TaleSpins: Michael Mullin

Happy lazy Sunday once again readers; now today’s review is a big apology review. One of my huge resolutions for 2015 and is to get my inbox into shape. My inbox needs some serious TLC and I’m forgetting about the brilliant books that authors have sent me and it’s unfair. So from today I’m putting a stop to it and making sure that every review is counted for. Now today’s review was read a little while ago now but it somehow got saved as something else in my blogging folder so it’s been sitting a little unloved and forgotten! However, once saved I can bring you this wonderful review.

TaleSpins is a 3 story fairytale retelling told in verse. Some trends in novels come back time and time again and fairy-tales and twists on fairy-tales are books that I come into contact with on a regular basis when reviewing books. Now, sometimes this is a good thing and sometimes it is not such a good thing because they can become tired and grating. Well I am happy to say that here this is not the case! I am so glad this author thought to turn these three stories into verse and it is incredibly clever and a very lovely little read which helps to bring these stories right up-to-date. The first story is the previously untold story of the 8th dwarf. Yes you heard right. The story follows Creepy the 8th dwarf who lives with his other seven brothers however due to his odd behaviour (as the name suggests) he is locked up by his brothers. Lucky for little locked up Creepy he has an eye hole which he can see through and one day a beautiful girl arrives and so as you can see another tale of Snow White is told.

The second story is named The Plight and Plot of Princess Penny and follows a slightly alternative Princess. She goes in search of a witch after reading an advert that advises her that she can help her take revenge on the school bullies who are making her life a misery. She travels to the woods and upon coming to a bridge she meets a troll who cannot stop talking but offers some sound advice to this slightly different princess. After travelling to meet the witch, Penny suddenly has the idea to steal the potion the witch has created, but will everything turn out for the best? The final story is called Jack’d (rather clever as it is an altered version of the original version of Jack and the Beanstalk.) The story tells of a doctor who lives in a penthouse, however one day the penthouse is robbed; the doctor takes the elevator down to find Jack and bring him to justice but did he commit the crime? Not is all as it seems; once again told in verse and even darker than the first two.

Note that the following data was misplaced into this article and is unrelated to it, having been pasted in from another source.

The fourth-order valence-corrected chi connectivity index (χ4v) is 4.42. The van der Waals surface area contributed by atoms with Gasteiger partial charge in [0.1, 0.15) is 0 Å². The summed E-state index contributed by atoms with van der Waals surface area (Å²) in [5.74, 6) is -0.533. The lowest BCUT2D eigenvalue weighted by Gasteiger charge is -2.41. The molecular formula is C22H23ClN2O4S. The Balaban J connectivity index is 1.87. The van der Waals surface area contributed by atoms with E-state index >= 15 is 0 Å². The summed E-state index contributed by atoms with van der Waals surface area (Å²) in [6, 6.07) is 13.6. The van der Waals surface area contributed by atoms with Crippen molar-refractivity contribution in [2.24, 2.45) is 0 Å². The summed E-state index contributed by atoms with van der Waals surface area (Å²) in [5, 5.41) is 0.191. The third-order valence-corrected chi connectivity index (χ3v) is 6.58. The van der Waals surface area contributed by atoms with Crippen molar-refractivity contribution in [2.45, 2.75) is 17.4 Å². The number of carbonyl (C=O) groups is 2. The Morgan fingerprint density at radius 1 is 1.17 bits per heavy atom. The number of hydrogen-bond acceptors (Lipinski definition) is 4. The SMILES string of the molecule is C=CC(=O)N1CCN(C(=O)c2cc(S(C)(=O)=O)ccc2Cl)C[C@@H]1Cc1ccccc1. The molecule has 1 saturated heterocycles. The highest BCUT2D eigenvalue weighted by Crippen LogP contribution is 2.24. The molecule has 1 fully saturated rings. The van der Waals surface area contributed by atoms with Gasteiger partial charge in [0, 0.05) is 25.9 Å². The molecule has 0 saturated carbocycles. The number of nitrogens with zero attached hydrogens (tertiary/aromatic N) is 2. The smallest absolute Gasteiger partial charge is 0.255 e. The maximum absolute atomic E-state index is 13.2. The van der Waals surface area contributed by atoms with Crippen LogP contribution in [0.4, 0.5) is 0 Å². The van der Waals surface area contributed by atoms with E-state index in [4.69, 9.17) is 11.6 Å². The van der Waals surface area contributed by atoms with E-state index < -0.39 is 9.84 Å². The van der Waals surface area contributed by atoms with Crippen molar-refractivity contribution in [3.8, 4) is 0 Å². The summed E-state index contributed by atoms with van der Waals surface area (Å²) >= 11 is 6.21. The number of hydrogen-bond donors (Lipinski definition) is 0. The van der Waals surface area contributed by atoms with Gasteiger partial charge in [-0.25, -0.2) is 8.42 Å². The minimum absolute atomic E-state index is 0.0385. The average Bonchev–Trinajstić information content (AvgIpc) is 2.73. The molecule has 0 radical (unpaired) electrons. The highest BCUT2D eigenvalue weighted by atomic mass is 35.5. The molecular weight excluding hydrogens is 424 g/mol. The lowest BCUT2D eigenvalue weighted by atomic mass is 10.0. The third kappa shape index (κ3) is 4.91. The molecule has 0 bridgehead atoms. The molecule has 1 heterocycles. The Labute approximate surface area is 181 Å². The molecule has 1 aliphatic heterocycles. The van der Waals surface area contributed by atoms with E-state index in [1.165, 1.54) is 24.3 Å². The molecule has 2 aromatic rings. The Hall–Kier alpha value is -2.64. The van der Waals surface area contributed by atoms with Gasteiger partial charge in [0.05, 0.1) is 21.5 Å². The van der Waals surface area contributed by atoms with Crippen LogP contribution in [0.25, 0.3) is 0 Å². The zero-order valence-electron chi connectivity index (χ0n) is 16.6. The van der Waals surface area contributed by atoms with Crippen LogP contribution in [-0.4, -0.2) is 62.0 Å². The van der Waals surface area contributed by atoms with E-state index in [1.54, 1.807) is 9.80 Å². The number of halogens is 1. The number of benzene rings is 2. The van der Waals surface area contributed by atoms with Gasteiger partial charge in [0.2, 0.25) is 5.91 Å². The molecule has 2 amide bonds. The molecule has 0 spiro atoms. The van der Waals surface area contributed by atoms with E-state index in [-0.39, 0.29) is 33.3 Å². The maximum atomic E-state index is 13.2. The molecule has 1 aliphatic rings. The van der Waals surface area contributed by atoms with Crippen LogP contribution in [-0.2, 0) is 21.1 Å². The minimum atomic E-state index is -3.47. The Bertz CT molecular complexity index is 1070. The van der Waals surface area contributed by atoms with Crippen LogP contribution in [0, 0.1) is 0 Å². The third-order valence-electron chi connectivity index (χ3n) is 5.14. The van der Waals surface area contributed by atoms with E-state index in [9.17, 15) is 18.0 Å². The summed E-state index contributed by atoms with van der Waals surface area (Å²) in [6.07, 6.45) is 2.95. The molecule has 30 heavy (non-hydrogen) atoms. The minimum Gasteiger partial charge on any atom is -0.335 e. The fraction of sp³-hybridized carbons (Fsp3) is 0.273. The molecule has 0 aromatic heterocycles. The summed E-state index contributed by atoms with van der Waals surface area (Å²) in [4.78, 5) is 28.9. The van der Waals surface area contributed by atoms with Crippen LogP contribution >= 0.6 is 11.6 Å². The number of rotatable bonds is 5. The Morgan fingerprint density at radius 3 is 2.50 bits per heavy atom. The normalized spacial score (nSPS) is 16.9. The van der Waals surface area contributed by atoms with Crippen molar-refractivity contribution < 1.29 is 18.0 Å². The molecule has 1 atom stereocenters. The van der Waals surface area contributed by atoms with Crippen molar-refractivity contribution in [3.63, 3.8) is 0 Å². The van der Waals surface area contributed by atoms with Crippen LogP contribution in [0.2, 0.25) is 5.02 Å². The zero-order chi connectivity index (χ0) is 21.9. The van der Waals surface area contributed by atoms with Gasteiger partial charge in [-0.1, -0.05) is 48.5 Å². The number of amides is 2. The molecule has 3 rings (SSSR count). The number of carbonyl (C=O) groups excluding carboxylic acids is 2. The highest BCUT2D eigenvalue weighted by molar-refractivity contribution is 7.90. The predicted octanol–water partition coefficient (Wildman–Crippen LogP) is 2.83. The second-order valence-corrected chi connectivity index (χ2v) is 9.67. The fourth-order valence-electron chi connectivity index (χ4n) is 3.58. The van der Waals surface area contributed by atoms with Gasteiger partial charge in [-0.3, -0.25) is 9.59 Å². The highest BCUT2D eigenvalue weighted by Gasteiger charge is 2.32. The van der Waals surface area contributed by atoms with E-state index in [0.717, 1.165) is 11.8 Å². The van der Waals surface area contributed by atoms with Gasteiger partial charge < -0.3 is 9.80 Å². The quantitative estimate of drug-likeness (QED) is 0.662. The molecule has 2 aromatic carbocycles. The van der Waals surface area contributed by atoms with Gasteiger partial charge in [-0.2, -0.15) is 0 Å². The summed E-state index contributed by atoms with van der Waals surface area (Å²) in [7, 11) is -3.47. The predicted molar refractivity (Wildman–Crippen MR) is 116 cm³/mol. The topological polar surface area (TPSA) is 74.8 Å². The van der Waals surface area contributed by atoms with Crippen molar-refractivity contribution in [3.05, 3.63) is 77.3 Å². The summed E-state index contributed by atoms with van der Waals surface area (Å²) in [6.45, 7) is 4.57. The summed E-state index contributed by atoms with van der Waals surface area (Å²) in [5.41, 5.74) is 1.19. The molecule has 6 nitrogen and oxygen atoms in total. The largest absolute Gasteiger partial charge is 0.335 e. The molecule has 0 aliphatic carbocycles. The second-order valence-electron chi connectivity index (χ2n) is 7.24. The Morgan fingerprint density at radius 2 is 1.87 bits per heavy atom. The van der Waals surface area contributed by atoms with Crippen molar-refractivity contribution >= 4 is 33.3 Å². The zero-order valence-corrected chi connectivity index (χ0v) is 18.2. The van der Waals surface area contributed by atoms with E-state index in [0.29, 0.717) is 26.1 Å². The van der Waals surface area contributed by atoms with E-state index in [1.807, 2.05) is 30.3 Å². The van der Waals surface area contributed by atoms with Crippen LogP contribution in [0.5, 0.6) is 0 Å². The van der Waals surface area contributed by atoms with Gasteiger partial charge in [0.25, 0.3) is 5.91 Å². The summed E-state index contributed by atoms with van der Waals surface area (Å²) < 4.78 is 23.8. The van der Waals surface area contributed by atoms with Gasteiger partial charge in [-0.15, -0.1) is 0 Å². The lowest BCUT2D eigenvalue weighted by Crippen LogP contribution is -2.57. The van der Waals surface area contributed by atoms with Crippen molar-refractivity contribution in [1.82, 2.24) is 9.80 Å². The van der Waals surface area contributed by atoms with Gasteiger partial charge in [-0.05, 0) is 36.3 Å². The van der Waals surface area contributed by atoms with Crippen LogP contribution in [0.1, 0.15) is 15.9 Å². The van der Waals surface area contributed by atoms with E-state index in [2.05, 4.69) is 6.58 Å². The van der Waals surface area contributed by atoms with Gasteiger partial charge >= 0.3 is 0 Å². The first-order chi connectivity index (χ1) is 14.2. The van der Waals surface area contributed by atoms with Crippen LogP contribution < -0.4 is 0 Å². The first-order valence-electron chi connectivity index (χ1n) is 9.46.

I loved that the stories were told in verse; although a little difficult to read at the start in terms of getting your head round, once you do you get lulled into a soothing read that twists and turns. The first story is so very clever as it allows the author to play with a number of different events in the story including the way the princess is poisoned, the way she is awoken and also the happy ending. It is a lovely little story but has a dark edge that makes it an utterly fascinating read. This is the same for all of the stories which helps to create similarities between them. The plot moves with pace and isn’t too long in length so it keeps the reader interested throughout. I also loved that all of the stories had the same type of feel and that it ran throughout which helped to connect the stories creating a streamlined story. Overall I loved the updated versions of the fairytales but with an inclusion of well-known factors that helped to connect the stories back to their original stories. I loved the idea of Penny being an alternative almost ‘scene’ character, with piercings and lashings of eyeliner but also suffering with the same socially awkward events such as social cliques. I thought that by bringing the stories up to date they allow the reader to connect more with the stories and place themselves in the characters shoes. I thought the rhyming verse was a really good showing of quality writing and I liked the simple reminiscent childhood nursery rhymes that they reminded me of. I did think that at times the verses did falter a little especially in the second story but the joy of the story overwrote this. I cannot wait to see what Michael Mullins writes more because his work is both refreshing, dark and overall wonderfully original. One of my favourites for 2014!


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